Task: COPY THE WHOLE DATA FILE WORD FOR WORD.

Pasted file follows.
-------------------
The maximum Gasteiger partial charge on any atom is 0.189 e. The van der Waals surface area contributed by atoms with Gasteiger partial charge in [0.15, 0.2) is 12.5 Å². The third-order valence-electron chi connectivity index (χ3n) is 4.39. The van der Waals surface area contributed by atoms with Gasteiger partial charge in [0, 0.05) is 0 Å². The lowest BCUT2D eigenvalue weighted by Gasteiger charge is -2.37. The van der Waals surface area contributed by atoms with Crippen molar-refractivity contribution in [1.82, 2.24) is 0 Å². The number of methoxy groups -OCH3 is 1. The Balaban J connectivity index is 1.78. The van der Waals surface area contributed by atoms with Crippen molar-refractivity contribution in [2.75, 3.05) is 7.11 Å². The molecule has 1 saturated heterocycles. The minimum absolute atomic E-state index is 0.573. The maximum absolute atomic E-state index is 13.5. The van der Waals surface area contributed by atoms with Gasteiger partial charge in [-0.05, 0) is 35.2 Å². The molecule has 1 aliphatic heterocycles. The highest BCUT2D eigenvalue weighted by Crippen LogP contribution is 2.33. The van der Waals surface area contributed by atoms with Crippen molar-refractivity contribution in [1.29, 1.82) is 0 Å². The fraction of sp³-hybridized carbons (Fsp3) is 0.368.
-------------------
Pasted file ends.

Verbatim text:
The maximum Gasteiger partial charge on any atom is 0.189 e. The van der Waals surface area contributed by atoms with Gasteiger partial charge in [0.15, 0.2) is 12.5 Å². The third-order valence-electron chi connectivity index (χ3n) is 4.39. The van der Waals surface area contributed by atoms with Gasteiger partial charge in [0, 0.05) is 0 Å². The lowest BCUT2D eigenvalue weighted by Gasteiger charge is -2.37. The van der Waals surface area contributed by atoms with Crippen molar-refractivity contribution in [1.82, 2.24) is 0 Å². The number of methoxy groups -OCH3 is 1. The Balaban J connectivity index is 1.78. The van der Waals surface area contributed by atoms with Crippen molar-refractivity contribution in [2.75, 3.05) is 7.11 Å². The molecule has 1 saturated heterocycles. The minimum absolute atomic E-state index is 0.573. The maximum absolute atomic E-state index is 13.5. The van der Waals surface area contributed by atoms with Gasteiger partial charge in [-0.05, 0) is 35.2 Å². The molecule has 1 aliphatic heterocycles. The highest BCUT2D eigenvalue weighted by Crippen LogP contribution is 2.33. The van der Waals surface area contributed by atoms with Crippen molar-refractivity contribution in [1.29, 1.82) is 0 Å². The fraction of sp³-hybridized carbons (Fsp3) is 0.368.